Moarg Kiel is the first major solo exhibition in the UK by Scottish, London-based artist, Morag Keil, featuring new and reconceived works that span the last eight years of her career. Together, these works offer insight into Keil’s investigations surrounding the impact of data-capitalism and digital technologies on contemporary subjectivities, while acknowledging how these are affected by the precarity of everyday realities.
Keil works across installation, film, painting and drawing, and often collaborates with fellow artists. Her work frequently adopts a lo-fi, pared-back aesthetic, incorporating everyday objects and found materials alongside digital innovations that affect domestic life, such as home automation.
Within many of the works in this exhibition, Keil appropriates and re-presents aspects of branding strategies from advertisements and social media platforms to investigate and expose pervasive techniques for influencing consumerist desire. She also foregrounds and subverts visual and aural strategies exploited in computer gaming or commercial environments in order to manipulate behaviour in ways premised on cliched notions of how gender is performed.
For Moarg Kiel, Keil takes the opportunity to reimagine and reconfigure key earlier works, many of which have not been previously exhibited in the UK. Four major installations form the core of the exhibition, presented in the Lower and Upper Galleries of the ICA, accompanied by new or little-known previous works that offer points of connection alongside more tangential references.
The first of these is Dizzy (2019), which explores the use of public and private spaces, and includes London Tube seats, a papier-mâché model house and a film shot in a UK department store that presents as an IRL computer game devoid of any rules and appearing to have no beginning nor end. Closer (2010), a kinetic sculpture comprising of the working parts of a sex machine, accompanies the installation, providing a relentless rhythm that echoes the large clock at the other end of the gallery. The assembled tableau is reminiscent of a stage or film set, suspended in time. Also in the Lower Gallery, Passive Aggressive (2016–present) is a multi-screen video work comprising clips from animated advertisements, the opening sequence to Big Brother and close-up footage of motorbikes parked on the street. These glimpses into real and simulated worlds evoke notions of fantasy and freedom; the passive viewpoint of the camera juxtaposed with the latent aggression of the machines.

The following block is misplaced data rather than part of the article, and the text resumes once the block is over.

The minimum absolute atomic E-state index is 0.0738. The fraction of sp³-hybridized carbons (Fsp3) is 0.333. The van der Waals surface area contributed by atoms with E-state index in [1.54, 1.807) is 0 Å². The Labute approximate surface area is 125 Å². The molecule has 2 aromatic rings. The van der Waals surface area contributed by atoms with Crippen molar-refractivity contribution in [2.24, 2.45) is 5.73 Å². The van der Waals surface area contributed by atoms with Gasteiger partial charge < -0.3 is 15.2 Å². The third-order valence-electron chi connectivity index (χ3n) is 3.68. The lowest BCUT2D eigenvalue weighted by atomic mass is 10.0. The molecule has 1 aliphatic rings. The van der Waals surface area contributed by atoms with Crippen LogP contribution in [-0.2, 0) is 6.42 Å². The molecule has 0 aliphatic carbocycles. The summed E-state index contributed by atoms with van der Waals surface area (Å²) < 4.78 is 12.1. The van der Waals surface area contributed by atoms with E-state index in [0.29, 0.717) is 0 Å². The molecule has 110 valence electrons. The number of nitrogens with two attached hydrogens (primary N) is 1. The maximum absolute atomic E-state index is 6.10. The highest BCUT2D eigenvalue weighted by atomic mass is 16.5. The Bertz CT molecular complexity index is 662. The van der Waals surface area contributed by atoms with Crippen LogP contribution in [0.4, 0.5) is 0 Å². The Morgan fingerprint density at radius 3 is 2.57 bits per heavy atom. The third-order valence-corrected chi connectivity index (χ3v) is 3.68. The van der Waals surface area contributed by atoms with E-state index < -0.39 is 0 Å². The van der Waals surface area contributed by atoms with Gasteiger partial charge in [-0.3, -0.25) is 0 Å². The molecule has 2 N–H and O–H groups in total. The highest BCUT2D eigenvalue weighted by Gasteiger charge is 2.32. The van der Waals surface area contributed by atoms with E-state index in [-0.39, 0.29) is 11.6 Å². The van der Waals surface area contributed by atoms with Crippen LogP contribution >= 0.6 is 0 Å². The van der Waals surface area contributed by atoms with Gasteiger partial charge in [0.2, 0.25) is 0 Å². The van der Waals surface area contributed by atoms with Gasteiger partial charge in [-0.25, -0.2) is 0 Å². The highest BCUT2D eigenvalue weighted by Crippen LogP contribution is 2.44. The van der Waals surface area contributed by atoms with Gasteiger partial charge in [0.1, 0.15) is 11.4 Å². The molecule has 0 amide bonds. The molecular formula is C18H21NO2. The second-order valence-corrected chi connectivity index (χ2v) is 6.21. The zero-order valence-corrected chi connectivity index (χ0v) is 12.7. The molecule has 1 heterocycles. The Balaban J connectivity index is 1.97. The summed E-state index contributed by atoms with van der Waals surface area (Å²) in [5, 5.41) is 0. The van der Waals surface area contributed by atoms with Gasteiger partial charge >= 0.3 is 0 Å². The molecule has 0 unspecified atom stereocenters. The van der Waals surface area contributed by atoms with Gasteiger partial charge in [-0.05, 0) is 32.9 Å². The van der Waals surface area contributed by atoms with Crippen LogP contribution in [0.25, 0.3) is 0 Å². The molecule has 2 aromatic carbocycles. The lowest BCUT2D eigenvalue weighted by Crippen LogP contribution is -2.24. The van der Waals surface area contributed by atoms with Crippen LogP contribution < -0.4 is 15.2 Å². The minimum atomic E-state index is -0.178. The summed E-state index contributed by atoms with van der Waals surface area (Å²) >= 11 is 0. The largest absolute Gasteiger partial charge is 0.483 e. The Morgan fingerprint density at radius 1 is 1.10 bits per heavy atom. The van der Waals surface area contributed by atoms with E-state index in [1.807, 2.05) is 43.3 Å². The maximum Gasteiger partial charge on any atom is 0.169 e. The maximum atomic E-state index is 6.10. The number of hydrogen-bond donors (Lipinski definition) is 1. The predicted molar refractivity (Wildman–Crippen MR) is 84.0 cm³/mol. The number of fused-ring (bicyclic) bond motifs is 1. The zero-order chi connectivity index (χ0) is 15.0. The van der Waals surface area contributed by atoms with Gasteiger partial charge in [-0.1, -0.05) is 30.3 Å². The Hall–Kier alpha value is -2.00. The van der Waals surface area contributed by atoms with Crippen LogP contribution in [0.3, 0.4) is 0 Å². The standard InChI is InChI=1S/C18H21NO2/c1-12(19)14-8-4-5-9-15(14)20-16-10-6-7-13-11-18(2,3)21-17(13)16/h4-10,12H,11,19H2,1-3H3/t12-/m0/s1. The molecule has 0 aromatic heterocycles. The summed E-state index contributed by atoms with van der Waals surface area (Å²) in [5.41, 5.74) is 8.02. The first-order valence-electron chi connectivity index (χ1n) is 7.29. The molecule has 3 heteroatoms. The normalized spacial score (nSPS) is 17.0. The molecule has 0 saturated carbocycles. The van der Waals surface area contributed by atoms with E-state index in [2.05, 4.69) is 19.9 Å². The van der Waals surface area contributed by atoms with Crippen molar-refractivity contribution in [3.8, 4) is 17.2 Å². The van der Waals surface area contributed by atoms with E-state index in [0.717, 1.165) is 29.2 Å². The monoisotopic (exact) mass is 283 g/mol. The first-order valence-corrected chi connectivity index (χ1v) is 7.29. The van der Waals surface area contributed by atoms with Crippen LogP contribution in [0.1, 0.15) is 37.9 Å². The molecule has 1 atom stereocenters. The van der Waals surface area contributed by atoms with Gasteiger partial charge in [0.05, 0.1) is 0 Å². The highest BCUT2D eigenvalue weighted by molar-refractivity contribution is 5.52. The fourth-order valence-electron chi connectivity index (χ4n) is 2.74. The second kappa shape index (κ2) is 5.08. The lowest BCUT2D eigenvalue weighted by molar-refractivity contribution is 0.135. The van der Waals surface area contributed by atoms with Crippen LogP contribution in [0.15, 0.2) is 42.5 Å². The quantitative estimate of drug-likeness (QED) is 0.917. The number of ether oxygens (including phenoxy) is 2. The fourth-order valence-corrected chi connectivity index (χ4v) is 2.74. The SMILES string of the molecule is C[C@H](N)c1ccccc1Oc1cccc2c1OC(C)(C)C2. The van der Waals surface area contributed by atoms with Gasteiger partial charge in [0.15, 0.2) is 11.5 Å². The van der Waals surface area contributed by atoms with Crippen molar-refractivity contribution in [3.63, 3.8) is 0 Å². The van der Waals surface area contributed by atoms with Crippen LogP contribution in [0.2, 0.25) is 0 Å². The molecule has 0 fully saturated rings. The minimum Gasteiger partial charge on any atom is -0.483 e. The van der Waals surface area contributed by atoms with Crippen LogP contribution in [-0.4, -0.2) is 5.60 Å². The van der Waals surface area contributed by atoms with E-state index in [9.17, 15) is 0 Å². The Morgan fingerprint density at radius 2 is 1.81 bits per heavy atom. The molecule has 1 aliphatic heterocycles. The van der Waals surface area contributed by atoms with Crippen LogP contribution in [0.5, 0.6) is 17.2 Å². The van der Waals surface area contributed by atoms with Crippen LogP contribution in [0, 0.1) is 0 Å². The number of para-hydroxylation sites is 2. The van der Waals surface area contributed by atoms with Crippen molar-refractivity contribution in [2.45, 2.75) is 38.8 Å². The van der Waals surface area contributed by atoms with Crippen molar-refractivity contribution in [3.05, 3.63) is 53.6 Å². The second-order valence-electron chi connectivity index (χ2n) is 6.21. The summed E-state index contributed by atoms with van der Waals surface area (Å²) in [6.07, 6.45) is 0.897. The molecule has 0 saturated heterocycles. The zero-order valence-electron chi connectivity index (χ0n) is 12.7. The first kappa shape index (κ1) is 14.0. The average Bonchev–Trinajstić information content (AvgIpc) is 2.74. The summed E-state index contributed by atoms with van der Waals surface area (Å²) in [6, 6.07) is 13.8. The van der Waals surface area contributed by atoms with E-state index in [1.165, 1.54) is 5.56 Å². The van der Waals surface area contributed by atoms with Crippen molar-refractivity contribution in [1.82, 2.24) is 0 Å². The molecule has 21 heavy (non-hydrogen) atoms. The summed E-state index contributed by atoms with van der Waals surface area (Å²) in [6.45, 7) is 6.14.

Potpourri (2013), consists of a single-channel video streaming online from a computer workstation, presented in the Upper Gallery. Alternating images of a young woman and man in a flat and drive-by scenes of a moped with two riders are overlaid with a script read by male and female voices constructed from a variety of sources, such as Instagram comments and a user statement for members of a porn-related social media site. This central script connects Keil’s examination of the influence these platforms have on how we present ourselves and stage identity, and how, in turn, we are perceived.
Shopping (2011/19) explores how the zoning of sound is engineered to determine the use of space and influence consumerist behaviour, for example in the supermarket or the shopping mall. Played through separate channels, the audio is compiled from disparate sources: an early Tekken video game (with its dramatic characterisations of masculinity and femininity), a recording of a rollercoaster ride, and personalised pop-up ads. The deliberately clumsy attempt to create separate zones through ‘fake’ directional speakers is set up to fail, as the soundtracks collide to produce a cacophony.
Through these and other works, Moarg Kiel offers an insightful and eloquent consideration of how a world increasingly mediated by technology and digital communication is impacting our day-to-day existence.